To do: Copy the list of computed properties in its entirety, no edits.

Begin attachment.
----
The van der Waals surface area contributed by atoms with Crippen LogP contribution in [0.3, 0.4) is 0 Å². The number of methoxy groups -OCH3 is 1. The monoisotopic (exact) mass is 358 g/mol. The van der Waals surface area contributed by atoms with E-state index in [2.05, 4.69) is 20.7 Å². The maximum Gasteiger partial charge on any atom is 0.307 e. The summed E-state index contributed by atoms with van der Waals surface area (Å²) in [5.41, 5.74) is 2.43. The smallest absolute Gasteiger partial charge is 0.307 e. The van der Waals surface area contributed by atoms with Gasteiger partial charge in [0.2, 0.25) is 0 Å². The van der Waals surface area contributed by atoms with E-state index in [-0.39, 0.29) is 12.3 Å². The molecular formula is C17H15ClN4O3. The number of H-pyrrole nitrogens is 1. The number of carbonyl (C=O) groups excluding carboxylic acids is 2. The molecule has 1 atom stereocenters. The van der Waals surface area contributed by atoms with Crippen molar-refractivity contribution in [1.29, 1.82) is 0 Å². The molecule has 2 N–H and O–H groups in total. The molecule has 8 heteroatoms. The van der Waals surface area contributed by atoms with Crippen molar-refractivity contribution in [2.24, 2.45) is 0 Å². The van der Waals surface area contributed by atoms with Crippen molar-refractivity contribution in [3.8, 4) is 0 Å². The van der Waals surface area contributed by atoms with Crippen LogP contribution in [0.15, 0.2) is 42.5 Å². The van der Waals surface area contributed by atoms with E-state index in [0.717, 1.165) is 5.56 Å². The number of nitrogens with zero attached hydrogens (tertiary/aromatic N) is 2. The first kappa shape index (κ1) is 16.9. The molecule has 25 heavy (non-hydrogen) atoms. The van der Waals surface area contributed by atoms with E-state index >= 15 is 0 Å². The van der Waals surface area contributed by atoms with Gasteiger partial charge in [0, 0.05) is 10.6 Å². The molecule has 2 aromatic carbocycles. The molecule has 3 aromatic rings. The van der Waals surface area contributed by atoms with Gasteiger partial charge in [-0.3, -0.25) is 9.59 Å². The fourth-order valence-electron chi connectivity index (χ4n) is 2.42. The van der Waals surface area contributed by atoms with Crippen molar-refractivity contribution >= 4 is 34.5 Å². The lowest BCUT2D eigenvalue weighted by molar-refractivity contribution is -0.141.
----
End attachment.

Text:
The van der Waals surface area contributed by atoms with Crippen LogP contribution in [0.3, 0.4) is 0 Å². The number of methoxy groups -OCH3 is 1. The monoisotopic (exact) mass is 358 g/mol. The van der Waals surface area contributed by atoms with E-state index in [2.05, 4.69) is 20.7 Å². The maximum Gasteiger partial charge on any atom is 0.307 e. The summed E-state index contributed by atoms with van der Waals surface area (Å²) in [5.41, 5.74) is 2.43. The smallest absolute Gasteiger partial charge is 0.307 e. The van der Waals surface area contributed by atoms with Gasteiger partial charge in [0.2, 0.25) is 0 Å². The van der Waals surface area contributed by atoms with E-state index in [-0.39, 0.29) is 12.3 Å². The molecular formula is C17H15ClN4O3. The number of H-pyrrole nitrogens is 1. The number of carbonyl (C=O) groups excluding carboxylic acids is 2. The molecule has 1 atom stereocenters. The van der Waals surface area contributed by atoms with Crippen molar-refractivity contribution in [1.29, 1.82) is 0 Å². The molecule has 2 N–H and O–H groups in total. The molecule has 8 heteroatoms. The van der Waals surface area contributed by atoms with Crippen molar-refractivity contribution in [2.24, 2.45) is 0 Å². The van der Waals surface area contributed by atoms with Crippen molar-refractivity contribution in [3.8, 4) is 0 Å². The van der Waals surface area contributed by atoms with Crippen LogP contribution in [0.15, 0.2) is 42.5 Å². The van der Waals surface area contributed by atoms with E-state index in [0.717, 1.165) is 5.56 Å². The number of nitrogens with zero attached hydrogens (tertiary/aromatic N) is 2. The first kappa shape index (κ1) is 16.9. The molecule has 25 heavy (non-hydrogen) atoms. The van der Waals surface area contributed by atoms with E-state index >= 15 is 0 Å². The van der Waals surface area contributed by atoms with Gasteiger partial charge in [0, 0.05) is 10.6 Å². The molecule has 2 aromatic carbocycles. The molecule has 3 aromatic rings. The van der Waals surface area contributed by atoms with Gasteiger partial charge in [-0.3, -0.25) is 9.59 Å². The fourth-order valence-electron chi connectivity index (χ4n) is 2.42. The van der Waals surface area contributed by atoms with Crippen molar-refractivity contribution >= 4 is 34.5 Å². The lowest BCUT2D eigenvalue weighted by molar-refractivity contribution is -0.141.